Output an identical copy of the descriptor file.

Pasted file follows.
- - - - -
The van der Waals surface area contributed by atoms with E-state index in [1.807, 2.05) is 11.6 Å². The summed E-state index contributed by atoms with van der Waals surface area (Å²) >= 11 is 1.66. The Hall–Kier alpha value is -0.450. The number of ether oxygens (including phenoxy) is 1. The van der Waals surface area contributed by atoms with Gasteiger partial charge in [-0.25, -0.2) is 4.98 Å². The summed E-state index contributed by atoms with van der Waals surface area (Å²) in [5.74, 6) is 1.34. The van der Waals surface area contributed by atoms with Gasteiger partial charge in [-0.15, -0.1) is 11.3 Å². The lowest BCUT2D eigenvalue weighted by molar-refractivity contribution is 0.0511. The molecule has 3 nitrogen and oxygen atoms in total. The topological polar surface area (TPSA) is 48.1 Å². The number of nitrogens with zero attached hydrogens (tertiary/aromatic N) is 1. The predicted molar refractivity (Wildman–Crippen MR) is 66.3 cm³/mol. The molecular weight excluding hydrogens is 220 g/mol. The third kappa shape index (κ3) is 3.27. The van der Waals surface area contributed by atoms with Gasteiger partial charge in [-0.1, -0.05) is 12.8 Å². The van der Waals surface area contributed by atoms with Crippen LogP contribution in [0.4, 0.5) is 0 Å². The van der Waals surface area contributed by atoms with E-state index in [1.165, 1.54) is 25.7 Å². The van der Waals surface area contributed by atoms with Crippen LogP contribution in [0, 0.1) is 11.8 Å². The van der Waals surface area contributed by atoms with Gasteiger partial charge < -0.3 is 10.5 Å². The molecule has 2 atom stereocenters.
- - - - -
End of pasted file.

The van der Waals surface area contributed by atoms with E-state index in [1.807, 2.05) is 11.6 Å². The summed E-state index contributed by atoms with van der Waals surface area (Å²) >= 11 is 1.66. The Hall–Kier alpha value is -0.450. The number of ether oxygens (including phenoxy) is 1. The van der Waals surface area contributed by atoms with Gasteiger partial charge in [-0.25, -0.2) is 4.98 Å². The summed E-state index contributed by atoms with van der Waals surface area (Å²) in [5.74, 6) is 1.34. The van der Waals surface area contributed by atoms with Gasteiger partial charge in [-0.15, -0.1) is 11.3 Å². The lowest BCUT2D eigenvalue weighted by molar-refractivity contribution is 0.0511. The molecule has 3 nitrogen and oxygen atoms in total. The topological polar surface area (TPSA) is 48.1 Å². The number of nitrogens with zero attached hydrogens (tertiary/aromatic N) is 1. The predicted molar refractivity (Wildman–Crippen MR) is 66.3 cm³/mol. The molecular weight excluding hydrogens is 220 g/mol. The third kappa shape index (κ3) is 3.27. The van der Waals surface area contributed by atoms with Gasteiger partial charge in [-0.1, -0.05) is 12.8 Å². The van der Waals surface area contributed by atoms with Crippen LogP contribution in [0.4, 0.5) is 0 Å². The van der Waals surface area contributed by atoms with E-state index in [1.165, 1.54) is 25.7 Å². The van der Waals surface area contributed by atoms with Crippen LogP contribution in [0, 0.1) is 11.8 Å². The van der Waals surface area contributed by atoms with Gasteiger partial charge < -0.3 is 10.5 Å². The molecule has 2 atom stereocenters.